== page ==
Back on April 27, in the midst of the NFL Draft, I wrote the following about the Eagles potentially trading for disgruntled Browns QB Colt McCoy.
It’s been talked about at length this offseason about how the Eagles could use a viable backup quarterback to fill in for starter Michael Vick should Vick have to miss time this season.
The Eagles kicked the tires on new Miami Dolphins quarterback Ryan Tannehill, but it’s fairly certain that the Eagles weren’t ever serious about taking a quarterback in the first round last night.
With Mike Kafka and Trent Edwards currently backing up Vick, there can’t currently much confidence in the team’s quarterback depth at this point.
But the Eagles do have some options. As some reports have suggested, the Eagles could target Michigan State’s Kirk Cousins which would not only solve the Eagles’ depth issues, but also provide the team with a potential long-term solution at the position.
But now it appears there’s another name that would make a lot of sense for the Eagles–current Browns quarterback Colt McCoy.
Reports suggest that the Browns are shopping the 25-year-old quarterback today after telling him that the team would not select a quarterback in the first round. Apparently, things changed as it appears likely that 22nd overall pick Brandon Weeden will be the team’s Week One starter.
The Packers have reportedly expressed interest in trading for McCoy to back up All-Pro Aaron Rodgers. Bill Huper of Packer Report points out that Green Bay possesses a sixth-round selection and four seventh-round picks to use in a trade.
You know whoelse also has some late picks that they may not need? Yeah, you do. Throw in the Heckert/Eagles connection and it has to be considered at least a possibility that Philadelphia would consider trading for McCoy. McCoy has proven he is a viable NFL quarterback over his first two seasons, and could provide the team that acquires him with a legitimate solution at the position.
The former University of Texas standout completed 57.2 percent of his passes last season, amassing 2,733 yards and 14 touchdowns in 13 games.
While those numbers aren’t exactly staggering, one must consider that McCoy played behind a mediocre offensive line and had the following weapons at his disposal: Greg Little, Josh Cribbs, Ben Watson, Evan Moore, and Mohamed Massaquoi were his top five receivers. In other words, McCoy played with an offense that bordered on the line between mediocre and garbage.
It would be interesting to see what McCoy could do with a set of legitimate playmakers. Maybe we’ll find out.
As we know now, the Eagles didn’t pull the trigger back then on McCoy, but word out of Cleveland is that the team’s former starter is none to pleased with his current situation. With the Eagles’ backup quarterback situation still a murky pictures, would it make sense to bring McCoy in?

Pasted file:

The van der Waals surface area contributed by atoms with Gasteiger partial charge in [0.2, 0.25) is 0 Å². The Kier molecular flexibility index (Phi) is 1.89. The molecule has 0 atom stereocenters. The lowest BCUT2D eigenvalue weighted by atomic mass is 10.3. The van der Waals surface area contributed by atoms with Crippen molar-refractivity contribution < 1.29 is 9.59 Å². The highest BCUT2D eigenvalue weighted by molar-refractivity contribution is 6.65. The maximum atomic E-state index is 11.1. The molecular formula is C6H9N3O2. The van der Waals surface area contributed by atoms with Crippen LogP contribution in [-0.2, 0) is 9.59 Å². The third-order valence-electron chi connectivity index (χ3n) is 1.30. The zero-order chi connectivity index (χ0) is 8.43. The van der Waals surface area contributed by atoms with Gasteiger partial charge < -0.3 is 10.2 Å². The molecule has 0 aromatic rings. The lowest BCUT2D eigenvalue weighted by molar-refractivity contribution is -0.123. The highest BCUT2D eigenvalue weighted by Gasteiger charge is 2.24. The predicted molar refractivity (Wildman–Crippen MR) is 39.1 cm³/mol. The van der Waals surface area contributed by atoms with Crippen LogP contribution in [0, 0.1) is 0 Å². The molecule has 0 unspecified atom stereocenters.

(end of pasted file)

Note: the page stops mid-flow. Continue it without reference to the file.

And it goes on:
McCoy would have to learn the offense, although I’m sure it is similar to the one he played in last year since his coach was Pat Shurmur, a former Eagles assistant coach. Still, the way the system worked in Cleveland and the way things are in Philly are different. McCoy would have to adjust to the players and coaches. He’d be learning a lot. I just don’t see the upside to making a change.
If a guy like Matt Hasselbeck for some reason became available, go grab him. He’s a proven veteran who knows the system and worked with Reid years ago in Green Bay. He’d be worth the trouble. McCoy should be a target for teams who don’t have a backup they are comfortable with. The Eagles front office and coaching staff still likes Kafka. The drafting of Nick Foles tells you that they may not see Kafka as a starter, but he can still be a good backup if he takes a step forward this season.
I wouldn’t be angry if the Eagles traded a late pick for McCoy, but I don’t think that will happen. I also don’t think it should. Is he a true upgrade over Kafka? Remember, the question isn’t whether he’s got more experience. He does. Is McCoy better? Coming out of college I would have said yes, but a lot has happened since then. At this point, I think sticking with Kafka is the prudent move.
Really, what this all comes down to is–can Mike Kafka finish off a game if Vick can’t last? Can he hold the fort for a game or two should Michael Vick succumb to a nagging injury? Or would the more experienced option of McCoy be the safer option. To me, Kafka’s knowledge of the system may provide him a slight advantage, but McCoy projects as the bigger talent. If this is a make or break year for the Eagles, they better be damn sure Kafka can get it done if they’re going to turn their heads on a McCoy deal.
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